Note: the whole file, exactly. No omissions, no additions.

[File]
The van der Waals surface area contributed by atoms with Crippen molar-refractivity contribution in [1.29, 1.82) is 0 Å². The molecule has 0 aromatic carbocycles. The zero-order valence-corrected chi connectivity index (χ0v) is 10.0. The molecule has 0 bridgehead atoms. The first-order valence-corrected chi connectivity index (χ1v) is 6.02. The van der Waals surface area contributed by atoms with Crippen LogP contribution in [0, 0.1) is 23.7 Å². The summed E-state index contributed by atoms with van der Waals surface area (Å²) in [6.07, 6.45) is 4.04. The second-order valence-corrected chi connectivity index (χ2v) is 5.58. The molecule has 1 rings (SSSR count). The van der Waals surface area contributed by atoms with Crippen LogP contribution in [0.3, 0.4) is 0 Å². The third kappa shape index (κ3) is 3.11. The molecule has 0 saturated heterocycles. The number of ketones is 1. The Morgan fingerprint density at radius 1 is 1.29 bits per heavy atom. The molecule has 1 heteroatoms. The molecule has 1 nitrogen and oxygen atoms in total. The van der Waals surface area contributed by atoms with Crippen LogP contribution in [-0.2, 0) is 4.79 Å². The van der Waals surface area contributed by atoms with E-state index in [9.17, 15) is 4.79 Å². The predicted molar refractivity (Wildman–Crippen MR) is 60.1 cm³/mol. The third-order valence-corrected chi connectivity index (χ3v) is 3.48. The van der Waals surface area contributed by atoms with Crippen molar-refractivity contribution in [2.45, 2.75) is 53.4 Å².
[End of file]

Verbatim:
The van der Waals surface area contributed by atoms with Crippen molar-refractivity contribution in [1.29, 1.82) is 0 Å². The molecule has 0 aromatic carbocycles. The zero-order valence-corrected chi connectivity index (χ0v) is 10.0. The molecule has 0 bridgehead atoms. The first-order valence-corrected chi connectivity index (χ1v) is 6.02. The van der Waals surface area contributed by atoms with Crippen LogP contribution in [0, 0.1) is 23.7 Å². The summed E-state index contributed by atoms with van der Waals surface area (Å²) in [6.07, 6.45) is 4.04. The second-order valence-corrected chi connectivity index (χ2v) is 5.58. The molecule has 1 rings (SSSR count). The van der Waals surface area contributed by atoms with Crippen LogP contribution in [0.3, 0.4) is 0 Å². The third kappa shape index (κ3) is 3.11. The molecule has 0 saturated heterocycles. The number of ketones is 1. The Morgan fingerprint density at radius 1 is 1.29 bits per heavy atom. The molecule has 1 heteroatoms. The molecule has 1 nitrogen and oxygen atoms in total. The van der Waals surface area contributed by atoms with Crippen LogP contribution in [-0.2, 0) is 4.79 Å². The van der Waals surface area contributed by atoms with E-state index in [9.17, 15) is 4.79 Å². The predicted molar refractivity (Wildman–Crippen MR) is 60.1 cm³/mol. The third-order valence-corrected chi connectivity index (χ3v) is 3.48. The van der Waals surface area contributed by atoms with Crippen molar-refractivity contribution in [2.45, 2.75) is 53.4 Å².